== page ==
Costain Ltd v Wescol Steel Ltd

A "dispute" can arise simply because the defendant refuses to admit that a sum claimed is due and can encompass a final account claim together with a claim for an extension of time relating to interim payment applications

Technology and Construction Court
His Honour Judge Richard Havery QC
24 January 2003

The contractor applied to the court for a declaration under CPR Part 8 that the adjudication was invalid firstly because there was no dispute at the time the sub-contractor referred the dispute to adjudication and secondly because the notice of referral contained to two disputes, ie the amount of the final account and whether an extension of time should be granted which related to interim payment applications.

The contractor’s first contention that there was no “dispute” was based on a letter it had sent shortly before the notice of referral stating that it was looking into the sub-contractor’s final account submission and on the sub-contractor’s receiver’s failure to appoint a surveyor to discuss the sub-contract with the contractor as he had earlier said he would. The contractor submitted that in these circumstances it could not properly be said that a dispute had arisen.


Judge Havery rejected this contention. He analysed the decision of the majority of the Court of Appeal in Halki Shipping v Sopex Oils (1998) which laid down a very broad test of what constituted a “dispute” for the purposes of arbitration. He concluded that the following tests in Halki were satisfied. Firstly a claim in the form of the final account submission had been advanced by the sub-contractor which the contractor had refused to admit or did not pay. Secondly the sub-contractor had claimed money and the contractor had not admitted that the sum claimed was due and payable.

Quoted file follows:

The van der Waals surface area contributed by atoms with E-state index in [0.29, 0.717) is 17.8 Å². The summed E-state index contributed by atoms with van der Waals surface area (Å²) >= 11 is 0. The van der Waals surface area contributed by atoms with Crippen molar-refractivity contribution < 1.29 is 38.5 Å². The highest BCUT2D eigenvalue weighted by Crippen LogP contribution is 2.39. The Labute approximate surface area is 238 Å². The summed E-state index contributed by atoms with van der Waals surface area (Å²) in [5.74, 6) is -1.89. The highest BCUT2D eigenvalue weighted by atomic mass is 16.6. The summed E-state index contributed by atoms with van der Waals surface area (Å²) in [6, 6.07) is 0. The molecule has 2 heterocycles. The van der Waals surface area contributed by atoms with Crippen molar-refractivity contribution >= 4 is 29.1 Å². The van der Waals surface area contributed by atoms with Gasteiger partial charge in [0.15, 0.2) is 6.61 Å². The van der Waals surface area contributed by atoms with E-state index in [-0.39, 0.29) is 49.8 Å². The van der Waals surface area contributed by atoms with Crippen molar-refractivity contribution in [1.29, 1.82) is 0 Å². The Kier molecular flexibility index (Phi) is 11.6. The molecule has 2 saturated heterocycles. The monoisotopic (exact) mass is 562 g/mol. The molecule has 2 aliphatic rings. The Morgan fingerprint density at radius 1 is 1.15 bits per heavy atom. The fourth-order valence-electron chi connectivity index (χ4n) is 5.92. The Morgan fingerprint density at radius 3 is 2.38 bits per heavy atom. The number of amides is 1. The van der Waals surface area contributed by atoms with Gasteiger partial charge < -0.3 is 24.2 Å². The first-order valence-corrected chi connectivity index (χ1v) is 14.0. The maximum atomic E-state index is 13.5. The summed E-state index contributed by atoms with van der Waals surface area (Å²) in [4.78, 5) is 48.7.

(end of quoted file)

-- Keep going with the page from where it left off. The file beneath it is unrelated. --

The contractor’s second contention that the sub-contractor had referred more than one “dispute” was based on the repeated references in the sub-contract to a party’s right to refer a “dispute” in the singular (rather than “disputes” in the plural).

Judge Havery rejected this contention on the basis that the whole of the matters referred were bundled together and that it was not clear that the interim payment matter differed from that of the final account (except insofar as the date for payment of that account might be an issue before the adjudicator).


Advice Note

The courts appear to be taking an increasingly robust attitude to challenges to enforcement based on alleged “technical” defects as to the timing of when the dispute is referred or whether more than one “dispute” is encompassed in the claims referred.